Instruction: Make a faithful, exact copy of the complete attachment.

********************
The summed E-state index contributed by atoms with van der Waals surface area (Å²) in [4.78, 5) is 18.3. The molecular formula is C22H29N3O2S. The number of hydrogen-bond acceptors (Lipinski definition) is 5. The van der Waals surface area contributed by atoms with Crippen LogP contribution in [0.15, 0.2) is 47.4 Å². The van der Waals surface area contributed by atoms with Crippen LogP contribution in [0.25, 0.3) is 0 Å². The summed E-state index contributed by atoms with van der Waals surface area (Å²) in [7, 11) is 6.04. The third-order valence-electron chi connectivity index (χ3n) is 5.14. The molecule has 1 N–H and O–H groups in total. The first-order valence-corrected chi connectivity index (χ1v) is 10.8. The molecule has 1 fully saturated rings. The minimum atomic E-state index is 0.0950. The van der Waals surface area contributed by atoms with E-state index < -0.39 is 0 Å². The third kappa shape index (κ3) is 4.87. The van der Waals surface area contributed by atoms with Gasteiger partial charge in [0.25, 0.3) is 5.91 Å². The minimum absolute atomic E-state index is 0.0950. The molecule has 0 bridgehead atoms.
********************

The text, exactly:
The summed E-state index contributed by atoms with van der Waals surface area (Å²) in [4.78, 5) is 18.3. The molecular formula is C22H29N3O2S. The number of hydrogen-bond acceptors (Lipinski definition) is 5. The van der Waals surface area contributed by atoms with Crippen LogP contribution in [0.15, 0.2) is 47.4 Å². The van der Waals surface area contributed by atoms with Crippen LogP contribution in [0.25, 0.3) is 0 Å². The summed E-state index contributed by atoms with van der Waals surface area (Å²) in [7, 11) is 6.04. The third-order valence-electron chi connectivity index (χ3n) is 5.14. The molecule has 1 N–H and O–H groups in total. The first-order valence-corrected chi connectivity index (χ1v) is 10.8. The molecule has 1 fully saturated rings. The minimum atomic E-state index is 0.0950. The van der Waals surface area contributed by atoms with E-state index < -0.39 is 0 Å². The third kappa shape index (κ3) is 4.87. The van der Waals surface area contributed by atoms with Gasteiger partial charge in [0.25, 0.3) is 5.91 Å². The minimum absolute atomic E-state index is 0.0950. The molecule has 0 bridgehead atoms.